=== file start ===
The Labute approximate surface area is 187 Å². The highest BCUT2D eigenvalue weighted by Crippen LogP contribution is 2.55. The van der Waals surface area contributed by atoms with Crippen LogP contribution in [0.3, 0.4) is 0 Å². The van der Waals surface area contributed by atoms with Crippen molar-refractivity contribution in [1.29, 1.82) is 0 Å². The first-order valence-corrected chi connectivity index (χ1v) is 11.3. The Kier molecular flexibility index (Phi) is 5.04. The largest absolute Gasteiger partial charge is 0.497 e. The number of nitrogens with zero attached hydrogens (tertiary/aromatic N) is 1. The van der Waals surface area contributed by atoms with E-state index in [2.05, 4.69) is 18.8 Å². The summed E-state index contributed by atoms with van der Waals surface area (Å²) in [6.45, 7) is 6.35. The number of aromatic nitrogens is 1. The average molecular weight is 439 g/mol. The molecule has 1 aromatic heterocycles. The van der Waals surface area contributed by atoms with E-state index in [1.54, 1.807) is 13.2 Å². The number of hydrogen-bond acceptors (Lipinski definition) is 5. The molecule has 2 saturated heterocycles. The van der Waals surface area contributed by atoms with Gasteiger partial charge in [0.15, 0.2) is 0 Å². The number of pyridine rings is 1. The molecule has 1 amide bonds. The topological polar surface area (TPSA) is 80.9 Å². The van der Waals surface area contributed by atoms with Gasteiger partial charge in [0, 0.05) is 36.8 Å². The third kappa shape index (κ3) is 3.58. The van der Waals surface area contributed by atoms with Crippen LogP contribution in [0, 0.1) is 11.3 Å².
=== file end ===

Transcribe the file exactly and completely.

The Labute approximate surface area is 187 Å². The highest BCUT2D eigenvalue weighted by Crippen LogP contribution is 2.55. The van der Waals surface area contributed by atoms with Crippen LogP contribution in [0.3, 0.4) is 0 Å². The van der Waals surface area contributed by atoms with Crippen molar-refractivity contribution in [1.29, 1.82) is 0 Å². The first-order valence-corrected chi connectivity index (χ1v) is 11.3. The Kier molecular flexibility index (Phi) is 5.04. The largest absolute Gasteiger partial charge is 0.497 e. The number of nitrogens with zero attached hydrogens (tertiary/aromatic N) is 1. The van der Waals surface area contributed by atoms with E-state index in [2.05, 4.69) is 18.8 Å². The summed E-state index contributed by atoms with van der Waals surface area (Å²) in [6.45, 7) is 6.35. The number of aromatic nitrogens is 1. The average molecular weight is 439 g/mol. The molecule has 1 aromatic heterocycles. The van der Waals surface area contributed by atoms with E-state index in [1.54, 1.807) is 13.2 Å². The number of hydrogen-bond acceptors (Lipinski definition) is 5. The molecule has 2 saturated heterocycles. The van der Waals surface area contributed by atoms with Gasteiger partial charge in [0.15, 0.2) is 0 Å². The number of pyridine rings is 1. The molecule has 1 amide bonds. The topological polar surface area (TPSA) is 80.9 Å². The van der Waals surface area contributed by atoms with Gasteiger partial charge in [0, 0.05) is 36.8 Å². The third kappa shape index (κ3) is 3.58. The van der Waals surface area contributed by atoms with Crippen LogP contribution in [0, 0.1) is 11.3 Å².